I had a question on ground power in the comments on one of the posts and my reply became so long, I though everyone might be interested.
Elmorio April 23, 2013 at 8:47 pm
Hi. I have a question on ground power. Does it mean when you do a movement to “sink” or bend your knees. I think Sifu Lam refers to this as “sitting”. Also is it done on every stationary movement or only on certain ones? Thanks if you can help clarify this for me.
OK Elmorio. This is easier to demonstrate than to explain in words, but I’ll give it a shot.
Your joints all have a triangular relationship to one another.
If you are hitting forward, you have a triangle created by your arms and shoulders, by your hips and knees, and by your knees and the ground. Triangles are a fundamentally stable structure. So the ground power comes from the relationship of your skeleton (held in place by tendons) as a conduit of power between your heel and the target – the power passing through your joints on the way to the target..
Get into YJKYM (Yee Jee Kim Yeung Ma, the Wing Chun horse stance) and then turn out your left toe (pivoting on the left heel). Stand close enough to a wall bag (or even just the wall) so that your elbow is a fist distance away from your body but when you extend your arm about a foot, your arm should still be bent at a 45 degree angle – this is where you want to contact the target (not with the arm fully extended).
OK – now you have your right fist against the wall and you are turned slightly, but still have what we call facing (you can touch the wall with both hands – your body isn’t excessively “bladed”).
Push into the wall and see if you can line up your hip behind your elbow. If you turn your right hip toward the target, this should press your fist into the wall.
Note the relationship of the right elbow to the right hip to the right knee to the right ankle to the right heel. You can shift them so they are all related. Try and experiment until you you find that you can turn your hip to press your fist into the wall and you feel this in your heel. It doesn’t require that you shift your body weight over to the right side – the body weight should be centered between your hips, between your knees.
This heel to ankle to knee to hip to elbow to fist relationship is what is called sitting. Its called sitting when you are in YJKYM and turning to hit – you usually sit on the heel on the same side as the punch.
Once doing this movement in this way becomes natural (through lots of chain punching into the wall bag), you will develop the ability to draw on ground power to back up your strike.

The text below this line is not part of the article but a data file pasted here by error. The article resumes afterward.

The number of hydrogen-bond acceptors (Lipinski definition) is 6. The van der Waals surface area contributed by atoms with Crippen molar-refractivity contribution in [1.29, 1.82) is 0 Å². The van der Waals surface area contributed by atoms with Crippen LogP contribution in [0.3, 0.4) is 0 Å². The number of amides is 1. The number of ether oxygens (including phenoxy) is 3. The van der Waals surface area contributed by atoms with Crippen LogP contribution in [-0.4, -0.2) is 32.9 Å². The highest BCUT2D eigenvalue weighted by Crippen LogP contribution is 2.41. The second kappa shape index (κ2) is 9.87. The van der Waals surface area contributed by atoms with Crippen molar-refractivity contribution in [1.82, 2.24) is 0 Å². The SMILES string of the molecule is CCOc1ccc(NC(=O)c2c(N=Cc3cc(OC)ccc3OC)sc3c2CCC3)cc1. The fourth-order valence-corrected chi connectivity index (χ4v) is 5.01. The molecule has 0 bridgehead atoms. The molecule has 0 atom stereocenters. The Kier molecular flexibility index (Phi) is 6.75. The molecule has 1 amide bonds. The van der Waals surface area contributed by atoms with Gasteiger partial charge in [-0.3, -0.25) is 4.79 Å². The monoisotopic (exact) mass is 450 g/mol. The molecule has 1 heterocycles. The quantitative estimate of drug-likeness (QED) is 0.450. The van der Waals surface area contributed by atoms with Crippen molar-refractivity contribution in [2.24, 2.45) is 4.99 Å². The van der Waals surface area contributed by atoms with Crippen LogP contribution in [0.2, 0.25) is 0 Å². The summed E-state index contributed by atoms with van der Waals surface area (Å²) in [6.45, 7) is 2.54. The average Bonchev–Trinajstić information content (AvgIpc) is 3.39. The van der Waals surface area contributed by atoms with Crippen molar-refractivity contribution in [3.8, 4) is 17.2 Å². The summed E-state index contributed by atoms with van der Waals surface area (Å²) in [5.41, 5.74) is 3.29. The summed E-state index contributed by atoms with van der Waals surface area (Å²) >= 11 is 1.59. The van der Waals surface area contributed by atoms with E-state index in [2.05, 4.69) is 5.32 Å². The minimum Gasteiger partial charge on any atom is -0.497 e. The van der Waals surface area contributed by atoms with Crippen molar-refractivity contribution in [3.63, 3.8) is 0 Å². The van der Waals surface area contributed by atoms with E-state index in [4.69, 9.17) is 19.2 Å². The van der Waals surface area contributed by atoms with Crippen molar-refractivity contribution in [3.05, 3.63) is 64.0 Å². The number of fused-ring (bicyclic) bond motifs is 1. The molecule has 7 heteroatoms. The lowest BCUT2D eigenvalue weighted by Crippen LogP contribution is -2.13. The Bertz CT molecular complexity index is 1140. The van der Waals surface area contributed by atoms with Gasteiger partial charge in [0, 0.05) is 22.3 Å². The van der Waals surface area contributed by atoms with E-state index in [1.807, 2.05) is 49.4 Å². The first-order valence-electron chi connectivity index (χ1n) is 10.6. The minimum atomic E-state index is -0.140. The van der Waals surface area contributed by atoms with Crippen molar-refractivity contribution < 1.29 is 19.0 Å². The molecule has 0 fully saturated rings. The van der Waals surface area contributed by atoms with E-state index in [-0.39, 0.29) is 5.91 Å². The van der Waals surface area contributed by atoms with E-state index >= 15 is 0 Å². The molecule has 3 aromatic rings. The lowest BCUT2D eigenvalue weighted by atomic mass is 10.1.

Sifu Lam uses a banking metaphor. If you want to start a business but only have your own money, you will have a hard time if anything goes wrong. But if the bank backs your business with a line of credit, you can prosper. The ground is like your bank. It doesn’t move. If your fist hits their head, the recoil from that strike goes down through your joints and finally into the ground. The ground is like the house in Vegas. It never loses – it never gets tired or weakened. Even if you are 100, if you can rely on the ground for power, you will hit hard.
The illustration below sort of shows how the lines of force work, although I’m using a forward stance to make the lines of power easier to see.
The red line shows the way I usually think of it, although probably its something more like the blue lines, where the force is transmitted along the lines of the joints and there is a certain amount of leverage involved which modifies the path of the force. You really just have to feel it and find it through experience. Get into position and have someone lean into your fist and try and direct their weight through your joints into the ground via the rear heel. You should be able to bear the weight of a heavy person without too much effort, just by stabilizing your arm into the striking angle.
One cool thing to note: this was one of the “secrets” of Wing Chun which used to be “held back” in the old days. Most teachers in China in the old days used to teach their kids or favored students one way and everyone else another way. Some secrets would be held back. These were subtle but powerful concepts that were not easily seen with the eyes.
You can look at a guy hitting and not really be able to perceive if he is sitting correctly or not. But you can sure feel the difference!
Thanks for the response Sifu. Your answers have greatly helped me to further understand the intricacies of our art.
Sifu Steve, I am now realizing how important ground power is, I am still a beginner in WC how would ground power effect me? How long would it take me to understand this concept.
Ground power is something we all seek to tap and we slowly learn how to access it though our training. Sifu Lam and Sifu Wong have given us the tools and techniques (dragon pole, sitting, wall bag, baat jaam do, taking position drills, etc) to find it. Then its up to us to do the work – as Sifu Lam say, we all walk the same road, there’s no shortcut.